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From Middle English skemen, skymen, variants of scumen, from Old French escumer ‎(to remove scum), from escume ‎(froth, foam), from Frankish *skūm ‎(froth, foam), from Proto-Germanic *skūmaz ‎(foam), from Proto-Indo-European *skew- ‎(to cover, conceal). See scum.



skim ‎(third-person singular simple present skims, present participle skimming, simple past and past participle skimmed)

  1. (intransitive) To pass lightly; to glide along in an even, smooth course; to glide along near the surface.
    • Alexander Pope
      Not so when swift Camilla scours the plain, / Flies o'er the unbending corn, and skims along the main.
  2. (transitive) To pass near the surface of; to brush the surface of; to glide swiftly along the surface of.
    • Hazlitt
      Homer describes Mercury as flinging himself from the top of Olympus, and skimming the surface of the ocean.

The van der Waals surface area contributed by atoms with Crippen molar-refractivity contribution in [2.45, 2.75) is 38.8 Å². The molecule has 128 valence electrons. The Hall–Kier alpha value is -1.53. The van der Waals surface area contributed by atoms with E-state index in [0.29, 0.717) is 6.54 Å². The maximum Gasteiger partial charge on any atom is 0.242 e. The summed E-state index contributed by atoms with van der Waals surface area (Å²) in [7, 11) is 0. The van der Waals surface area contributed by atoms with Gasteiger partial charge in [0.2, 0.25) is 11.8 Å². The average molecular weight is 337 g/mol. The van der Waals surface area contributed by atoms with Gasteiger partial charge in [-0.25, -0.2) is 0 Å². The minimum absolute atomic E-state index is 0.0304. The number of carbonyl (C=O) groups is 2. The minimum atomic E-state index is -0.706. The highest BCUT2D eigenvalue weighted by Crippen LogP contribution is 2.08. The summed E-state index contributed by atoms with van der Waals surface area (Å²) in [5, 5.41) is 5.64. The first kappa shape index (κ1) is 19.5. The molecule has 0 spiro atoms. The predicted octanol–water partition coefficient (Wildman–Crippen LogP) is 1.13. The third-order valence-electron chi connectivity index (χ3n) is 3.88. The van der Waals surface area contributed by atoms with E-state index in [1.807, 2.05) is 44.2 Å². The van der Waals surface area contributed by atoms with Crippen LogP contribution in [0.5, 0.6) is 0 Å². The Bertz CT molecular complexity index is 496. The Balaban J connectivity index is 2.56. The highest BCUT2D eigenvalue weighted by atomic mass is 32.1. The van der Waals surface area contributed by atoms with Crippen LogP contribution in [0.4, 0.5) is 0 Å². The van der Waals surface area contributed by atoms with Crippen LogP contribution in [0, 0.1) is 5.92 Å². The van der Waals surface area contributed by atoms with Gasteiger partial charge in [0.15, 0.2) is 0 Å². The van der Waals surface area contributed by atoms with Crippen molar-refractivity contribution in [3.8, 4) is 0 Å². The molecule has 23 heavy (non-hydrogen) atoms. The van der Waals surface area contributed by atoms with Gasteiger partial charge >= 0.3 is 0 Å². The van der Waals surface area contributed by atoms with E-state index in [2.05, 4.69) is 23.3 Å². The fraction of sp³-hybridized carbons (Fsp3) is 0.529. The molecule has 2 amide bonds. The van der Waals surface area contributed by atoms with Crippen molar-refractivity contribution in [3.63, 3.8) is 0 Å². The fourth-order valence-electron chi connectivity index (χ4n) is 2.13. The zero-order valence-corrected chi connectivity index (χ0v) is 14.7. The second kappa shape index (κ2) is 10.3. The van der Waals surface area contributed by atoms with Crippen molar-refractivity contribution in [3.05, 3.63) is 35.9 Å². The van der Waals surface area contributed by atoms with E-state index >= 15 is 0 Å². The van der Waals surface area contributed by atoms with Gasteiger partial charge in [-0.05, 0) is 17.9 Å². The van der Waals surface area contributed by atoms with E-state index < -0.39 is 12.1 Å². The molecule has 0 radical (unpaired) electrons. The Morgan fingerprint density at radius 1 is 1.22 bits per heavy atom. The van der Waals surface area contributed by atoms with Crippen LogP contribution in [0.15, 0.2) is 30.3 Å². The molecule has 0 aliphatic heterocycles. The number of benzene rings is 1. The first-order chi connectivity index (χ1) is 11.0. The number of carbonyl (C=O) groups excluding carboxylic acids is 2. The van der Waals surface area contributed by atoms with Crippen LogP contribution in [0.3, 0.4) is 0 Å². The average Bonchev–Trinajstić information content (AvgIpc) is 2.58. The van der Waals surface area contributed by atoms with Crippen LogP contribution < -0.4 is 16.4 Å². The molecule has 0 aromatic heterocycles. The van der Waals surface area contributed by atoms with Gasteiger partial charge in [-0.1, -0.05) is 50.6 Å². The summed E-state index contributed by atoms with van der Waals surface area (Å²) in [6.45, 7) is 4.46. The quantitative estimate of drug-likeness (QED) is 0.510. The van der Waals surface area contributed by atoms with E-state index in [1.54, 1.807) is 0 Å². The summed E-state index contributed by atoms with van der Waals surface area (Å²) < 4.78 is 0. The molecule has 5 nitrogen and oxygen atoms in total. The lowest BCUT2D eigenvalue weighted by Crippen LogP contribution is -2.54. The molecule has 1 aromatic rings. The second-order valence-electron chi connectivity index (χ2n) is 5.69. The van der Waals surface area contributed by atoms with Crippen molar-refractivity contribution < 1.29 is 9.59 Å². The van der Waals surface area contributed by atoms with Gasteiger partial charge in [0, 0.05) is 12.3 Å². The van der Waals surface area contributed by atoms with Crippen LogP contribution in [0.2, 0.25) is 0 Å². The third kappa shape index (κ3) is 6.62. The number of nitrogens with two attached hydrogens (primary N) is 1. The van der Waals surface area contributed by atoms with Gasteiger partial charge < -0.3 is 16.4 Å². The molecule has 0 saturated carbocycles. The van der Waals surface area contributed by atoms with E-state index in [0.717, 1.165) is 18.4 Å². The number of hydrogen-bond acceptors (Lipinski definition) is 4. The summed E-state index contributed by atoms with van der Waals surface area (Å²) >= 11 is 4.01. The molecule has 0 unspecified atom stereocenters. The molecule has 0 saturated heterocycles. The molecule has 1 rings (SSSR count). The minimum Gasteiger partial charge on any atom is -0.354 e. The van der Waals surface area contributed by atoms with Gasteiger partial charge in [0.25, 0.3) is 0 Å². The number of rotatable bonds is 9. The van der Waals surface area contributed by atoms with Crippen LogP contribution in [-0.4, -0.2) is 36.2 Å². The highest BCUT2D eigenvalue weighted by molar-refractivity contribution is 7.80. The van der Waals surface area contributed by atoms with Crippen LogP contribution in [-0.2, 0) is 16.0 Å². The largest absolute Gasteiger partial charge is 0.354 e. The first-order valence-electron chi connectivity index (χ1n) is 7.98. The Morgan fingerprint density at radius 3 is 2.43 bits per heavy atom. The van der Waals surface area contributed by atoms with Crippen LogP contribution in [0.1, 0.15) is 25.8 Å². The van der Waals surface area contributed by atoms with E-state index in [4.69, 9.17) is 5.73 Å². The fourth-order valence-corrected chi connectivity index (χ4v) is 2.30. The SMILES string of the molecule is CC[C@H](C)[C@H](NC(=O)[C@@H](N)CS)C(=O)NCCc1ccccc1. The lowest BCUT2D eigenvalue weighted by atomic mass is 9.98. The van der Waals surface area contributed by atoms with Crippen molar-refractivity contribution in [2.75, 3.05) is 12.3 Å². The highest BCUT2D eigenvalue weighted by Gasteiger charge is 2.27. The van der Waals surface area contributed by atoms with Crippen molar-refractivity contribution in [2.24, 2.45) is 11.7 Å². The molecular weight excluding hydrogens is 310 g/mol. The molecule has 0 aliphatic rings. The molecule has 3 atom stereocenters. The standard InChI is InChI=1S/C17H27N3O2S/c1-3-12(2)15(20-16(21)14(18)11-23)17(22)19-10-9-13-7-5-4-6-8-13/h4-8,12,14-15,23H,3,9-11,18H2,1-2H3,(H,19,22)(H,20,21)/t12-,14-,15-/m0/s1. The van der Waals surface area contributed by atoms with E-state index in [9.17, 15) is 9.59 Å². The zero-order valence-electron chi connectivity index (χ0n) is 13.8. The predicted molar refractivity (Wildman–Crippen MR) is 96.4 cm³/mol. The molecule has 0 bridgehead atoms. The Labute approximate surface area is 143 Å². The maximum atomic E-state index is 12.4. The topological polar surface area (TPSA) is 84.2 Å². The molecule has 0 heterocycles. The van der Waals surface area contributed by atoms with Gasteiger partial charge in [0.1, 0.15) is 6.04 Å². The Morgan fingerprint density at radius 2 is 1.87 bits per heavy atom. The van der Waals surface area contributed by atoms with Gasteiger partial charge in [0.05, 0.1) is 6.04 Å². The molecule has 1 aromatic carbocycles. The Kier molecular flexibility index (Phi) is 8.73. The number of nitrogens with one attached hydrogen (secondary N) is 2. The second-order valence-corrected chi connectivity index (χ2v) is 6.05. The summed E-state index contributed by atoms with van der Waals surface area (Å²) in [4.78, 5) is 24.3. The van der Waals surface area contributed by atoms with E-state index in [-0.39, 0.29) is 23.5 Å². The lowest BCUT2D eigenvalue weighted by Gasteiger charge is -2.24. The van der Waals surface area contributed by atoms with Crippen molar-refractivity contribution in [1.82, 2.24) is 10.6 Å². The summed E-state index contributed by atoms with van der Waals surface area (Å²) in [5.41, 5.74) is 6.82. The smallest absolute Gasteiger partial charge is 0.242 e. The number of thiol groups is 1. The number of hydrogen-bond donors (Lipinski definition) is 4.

3. To hasten along with superficial attention.
    • I. Watts
      They skim over a science in a very superficial survey.
  4. To put on a finishing coat of plaster.
  5. (transitive) to throw an object so it bounces on water (skimming stones)
  6. (intransitive) to ricochet
  7. (transitive) to read quickly, skipping some detail
    I skimmed the newspaper over breakfast.
  8. (transitive) to scrape off; to remove (something) from a surface
  9. (transitive) to clear (a liquid) from scum or substance floating or lying on it, by means of a utensil that passes just beneath the surface.
    to skim milk; to skim broth
  10. (transitive) to clear a liquid from (scum or substance floating or lying on it), especially the cream that floats on top of fresh milk
    to skim cream

Derived terms[edit]


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skim ‎(not comparable)

  1. (of milk) Having lowered fat content.

Derived terms[edit]